What I'm curious about though, is that the OP mentions the original yeast sank to the bottom. Does that mean you can see it? I wouldn't think that a 2g packet of yeast settled out on the bottom would be much to see. Could it be some trub down there?

Do you have a hydrometer?

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"KZ" post=268361 said:

"packerduf" post=268357 said:

"anbowden" post=268339 said:

So I'm assuming that since my "lag phase" will be approx. 5 days, the beer won't be as good as it could have been but it's probably still worth salvaging? The effects of over-yeasting will be off-flavors, right?
Is it okay to add the yeast to my fermenter(Mr. Beer keg) in it's current state? Obviously I need to make sure I stir it vigorously to aerate, but anyting else important given my circumstances?

Thanks,
Andy

As long as a wild yeast has not found it's way into your wort, the beer should turn out just fine, despite the lag. I'm not sure I would aerate the wort at this point, but I would like to here other opinions on that. If it were me, I would remove the cover, sprinkle the yeast around, and replace the cover as quickly as possible. Don't worry about over-pitching in this circumstance. Many of us use 11 grams of yeast in a MB-sized batch without consequence. Quite the contrary actually.

+1, though presumably if the initial fermentation never took place I don't know how aerating would hurt since the new yeast will need oxygen (should still be some/all in suspension from the initial aeration, but more can't hurt, right?).

What I'm curious about though, is that the OP mentions the original yeast sank to the bottom. Does that mean you can see it? I wouldn't think that a 2g packet of yeast settled out on the bottom would be much to see. Could it be some trub down there?

Do you have a hydrometer?


You bring up an excellent point, KZ. I also wondered if he was confusing the trub for yeast. It is possible that he missed the krauzen, as some have more than others and it can be short-lived. This possibility makes aerating a bad idea, IMO.

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"packerduf" post=268364 said:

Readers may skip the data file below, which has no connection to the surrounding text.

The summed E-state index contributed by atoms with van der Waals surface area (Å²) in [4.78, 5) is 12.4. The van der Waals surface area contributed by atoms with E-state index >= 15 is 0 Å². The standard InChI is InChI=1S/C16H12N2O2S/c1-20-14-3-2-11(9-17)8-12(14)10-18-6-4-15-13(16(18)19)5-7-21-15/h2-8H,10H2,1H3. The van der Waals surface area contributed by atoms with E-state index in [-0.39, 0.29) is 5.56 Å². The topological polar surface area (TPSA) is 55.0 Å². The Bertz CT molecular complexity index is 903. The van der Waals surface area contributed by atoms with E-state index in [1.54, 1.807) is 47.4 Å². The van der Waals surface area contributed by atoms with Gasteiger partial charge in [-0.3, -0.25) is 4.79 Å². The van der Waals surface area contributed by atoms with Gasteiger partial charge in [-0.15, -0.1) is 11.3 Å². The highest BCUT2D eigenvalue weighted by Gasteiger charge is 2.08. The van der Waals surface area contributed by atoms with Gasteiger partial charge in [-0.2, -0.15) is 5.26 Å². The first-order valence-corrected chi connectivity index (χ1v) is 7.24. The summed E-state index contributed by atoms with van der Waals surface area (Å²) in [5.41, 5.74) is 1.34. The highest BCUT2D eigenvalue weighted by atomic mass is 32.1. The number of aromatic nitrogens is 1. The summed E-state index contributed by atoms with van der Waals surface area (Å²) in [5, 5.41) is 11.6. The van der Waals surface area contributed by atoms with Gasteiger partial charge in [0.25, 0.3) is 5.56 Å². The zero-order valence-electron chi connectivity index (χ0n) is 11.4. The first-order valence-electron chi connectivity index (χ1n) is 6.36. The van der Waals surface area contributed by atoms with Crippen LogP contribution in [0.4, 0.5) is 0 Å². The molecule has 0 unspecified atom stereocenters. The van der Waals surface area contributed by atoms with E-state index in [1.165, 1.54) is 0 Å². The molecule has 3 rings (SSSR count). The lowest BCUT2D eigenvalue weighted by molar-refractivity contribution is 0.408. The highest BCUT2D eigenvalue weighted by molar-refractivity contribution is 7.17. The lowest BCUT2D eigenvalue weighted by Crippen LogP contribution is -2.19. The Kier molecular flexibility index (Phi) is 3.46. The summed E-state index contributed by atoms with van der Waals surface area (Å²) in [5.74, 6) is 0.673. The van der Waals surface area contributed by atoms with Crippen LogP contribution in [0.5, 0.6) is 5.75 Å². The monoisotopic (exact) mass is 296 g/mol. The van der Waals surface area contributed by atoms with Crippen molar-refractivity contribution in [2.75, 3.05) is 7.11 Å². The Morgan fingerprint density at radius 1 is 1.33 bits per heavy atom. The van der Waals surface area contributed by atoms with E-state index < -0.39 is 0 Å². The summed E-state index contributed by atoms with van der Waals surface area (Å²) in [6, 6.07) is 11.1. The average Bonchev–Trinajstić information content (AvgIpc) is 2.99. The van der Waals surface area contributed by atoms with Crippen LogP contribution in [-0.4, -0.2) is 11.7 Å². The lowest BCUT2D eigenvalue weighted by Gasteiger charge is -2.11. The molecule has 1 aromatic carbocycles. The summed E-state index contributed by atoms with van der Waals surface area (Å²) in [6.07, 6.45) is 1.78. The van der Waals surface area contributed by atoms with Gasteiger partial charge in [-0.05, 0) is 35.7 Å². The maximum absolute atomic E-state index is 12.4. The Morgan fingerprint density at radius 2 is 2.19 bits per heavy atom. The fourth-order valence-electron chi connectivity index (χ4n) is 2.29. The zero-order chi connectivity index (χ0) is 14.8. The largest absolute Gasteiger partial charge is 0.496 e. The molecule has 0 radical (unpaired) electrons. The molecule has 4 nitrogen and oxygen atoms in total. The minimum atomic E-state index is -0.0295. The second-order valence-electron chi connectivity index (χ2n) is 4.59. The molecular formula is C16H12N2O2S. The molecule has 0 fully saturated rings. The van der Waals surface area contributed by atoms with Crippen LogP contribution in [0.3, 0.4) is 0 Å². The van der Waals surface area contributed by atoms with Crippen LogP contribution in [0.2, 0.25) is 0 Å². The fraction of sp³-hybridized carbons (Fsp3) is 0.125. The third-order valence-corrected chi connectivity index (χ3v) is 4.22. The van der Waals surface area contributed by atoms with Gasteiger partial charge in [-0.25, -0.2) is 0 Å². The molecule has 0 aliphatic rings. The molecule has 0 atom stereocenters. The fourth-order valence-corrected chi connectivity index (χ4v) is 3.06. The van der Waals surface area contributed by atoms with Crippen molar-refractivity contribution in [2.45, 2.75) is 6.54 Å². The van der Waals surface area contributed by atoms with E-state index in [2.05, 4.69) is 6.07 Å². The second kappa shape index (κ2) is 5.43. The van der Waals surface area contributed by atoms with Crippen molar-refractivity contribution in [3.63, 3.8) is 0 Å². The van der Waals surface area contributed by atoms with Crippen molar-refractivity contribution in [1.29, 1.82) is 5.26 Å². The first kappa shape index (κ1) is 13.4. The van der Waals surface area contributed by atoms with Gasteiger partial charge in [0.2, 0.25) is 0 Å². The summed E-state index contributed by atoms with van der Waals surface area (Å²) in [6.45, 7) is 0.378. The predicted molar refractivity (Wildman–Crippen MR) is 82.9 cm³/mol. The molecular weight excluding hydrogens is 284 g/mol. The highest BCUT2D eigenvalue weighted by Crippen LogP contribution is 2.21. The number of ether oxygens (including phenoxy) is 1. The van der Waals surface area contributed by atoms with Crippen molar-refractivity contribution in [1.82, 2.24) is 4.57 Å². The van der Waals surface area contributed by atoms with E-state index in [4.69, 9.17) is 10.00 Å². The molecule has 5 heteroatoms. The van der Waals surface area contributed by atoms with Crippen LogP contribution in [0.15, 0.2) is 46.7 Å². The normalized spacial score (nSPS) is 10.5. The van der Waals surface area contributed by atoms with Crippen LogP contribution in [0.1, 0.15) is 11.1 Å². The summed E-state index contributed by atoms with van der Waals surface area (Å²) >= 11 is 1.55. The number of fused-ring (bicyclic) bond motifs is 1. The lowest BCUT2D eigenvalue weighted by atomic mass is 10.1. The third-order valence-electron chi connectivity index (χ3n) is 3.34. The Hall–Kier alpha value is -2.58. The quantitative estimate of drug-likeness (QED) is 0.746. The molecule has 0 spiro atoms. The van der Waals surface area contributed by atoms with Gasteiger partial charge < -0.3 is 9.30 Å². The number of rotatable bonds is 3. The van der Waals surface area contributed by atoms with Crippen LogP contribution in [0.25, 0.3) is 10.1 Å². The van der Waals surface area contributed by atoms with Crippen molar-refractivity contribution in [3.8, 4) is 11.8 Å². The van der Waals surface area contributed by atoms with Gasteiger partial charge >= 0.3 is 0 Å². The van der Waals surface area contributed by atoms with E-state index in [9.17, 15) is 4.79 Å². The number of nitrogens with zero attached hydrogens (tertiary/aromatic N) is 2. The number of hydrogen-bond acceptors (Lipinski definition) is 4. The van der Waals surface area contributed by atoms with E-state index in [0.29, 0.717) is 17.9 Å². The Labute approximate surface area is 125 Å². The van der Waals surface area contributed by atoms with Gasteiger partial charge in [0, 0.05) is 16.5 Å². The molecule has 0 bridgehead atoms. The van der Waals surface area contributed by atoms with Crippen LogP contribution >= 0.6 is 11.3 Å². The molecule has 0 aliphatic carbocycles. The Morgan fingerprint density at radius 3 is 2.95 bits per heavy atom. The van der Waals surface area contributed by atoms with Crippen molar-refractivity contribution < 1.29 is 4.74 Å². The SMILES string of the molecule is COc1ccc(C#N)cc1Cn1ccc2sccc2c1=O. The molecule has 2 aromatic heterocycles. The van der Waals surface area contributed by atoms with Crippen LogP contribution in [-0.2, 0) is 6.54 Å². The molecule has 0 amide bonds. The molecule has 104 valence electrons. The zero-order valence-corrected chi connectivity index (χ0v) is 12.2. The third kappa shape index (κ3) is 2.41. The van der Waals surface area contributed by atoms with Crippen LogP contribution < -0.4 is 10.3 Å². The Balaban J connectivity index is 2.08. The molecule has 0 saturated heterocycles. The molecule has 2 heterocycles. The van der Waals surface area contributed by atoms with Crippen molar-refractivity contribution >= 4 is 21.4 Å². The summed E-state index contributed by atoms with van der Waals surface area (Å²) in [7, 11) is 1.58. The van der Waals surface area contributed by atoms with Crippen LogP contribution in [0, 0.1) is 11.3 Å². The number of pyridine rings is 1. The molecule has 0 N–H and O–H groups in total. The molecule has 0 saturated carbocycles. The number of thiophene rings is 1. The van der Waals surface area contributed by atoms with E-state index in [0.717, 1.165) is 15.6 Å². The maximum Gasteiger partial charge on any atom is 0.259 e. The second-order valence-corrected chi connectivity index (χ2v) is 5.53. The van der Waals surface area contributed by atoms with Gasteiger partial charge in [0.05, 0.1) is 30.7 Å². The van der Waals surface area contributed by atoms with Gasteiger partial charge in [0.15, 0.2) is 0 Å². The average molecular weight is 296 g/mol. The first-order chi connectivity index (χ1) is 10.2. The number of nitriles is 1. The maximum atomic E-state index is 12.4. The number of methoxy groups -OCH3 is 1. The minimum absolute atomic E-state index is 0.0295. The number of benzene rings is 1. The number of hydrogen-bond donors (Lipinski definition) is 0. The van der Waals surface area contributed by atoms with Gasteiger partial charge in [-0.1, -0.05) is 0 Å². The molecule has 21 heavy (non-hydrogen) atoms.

It is possible that he missed the krauzen, as some have more than others and it can be short-lived. This possibility makes aerating a bad idea, IMO.

Exactly...a hydrometer would be handy here, but in lieu of that I guess just toss the yeast in and hope there's sufficient oxygen rather than take the risk.

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"packerduf" post=268364 said:

"KZ" post=268361 said:

"packerduf" post=268357 said:


As long as a wild yeast has not found it's way into your wort, the beer should turn out just fine, despite the lag. I'm not sure I would aerate the wort at this point, but I would like to here other opinions on that. If it were me, I would remove the cover, sprinkle the yeast around, and replace the cover as quickly as possible. Don't worry about over-pitching in this circumstance. Many of us use 11 grams of yeast in a MB-sized batch without consequence. Quite the contrary actually.

+1, though presumably if the initial fermentation never took place I don't know how aerating would hurt since the new yeast will need oxygen (should still be some/all in suspension from the initial aeration, but more can't hurt, right?).

What I'm curious about though, is that the OP mentions the original yeast sank to the bottom. Does that mean you can see it? I wouldn't think that a 2g packet of yeast settled out on the bottom would be much to see. Could it be some trub down there?

Do you have a hydrometer?


You bring up an excellent point, KZ. I also wondered if he was confusing the trub for yeast. It is possible that he missed the krauzen, as some have more than others and it can be short-lived. This possibility makes aerating a bad idea, IMO.

I guess you guys might very well be right, maybe it is trub. See the attached pic, what do you think? I'd GUESS it probably is more than just the 2g of yeast.
I checked the fermenter at approximately 2 hours after pitching the yeast, 8 hours, 24 hours, and 48 hours. Is it possible the krauzen came and went somewhere in there? Everytime I've checked it, the top of the wort has been completely "flat".
Unfortunately I don't have a hydrometer, this is my first batch.
THANKS for all the feedback, I really appreciate it.

Andy

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That's trub. You had fermentation. Sometimes krausen comes and goes fat and you just miss it, especially with simple batches.

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That's great news! So is this crazy that 3+ year old yeast, never frozen or refrigerated, worked?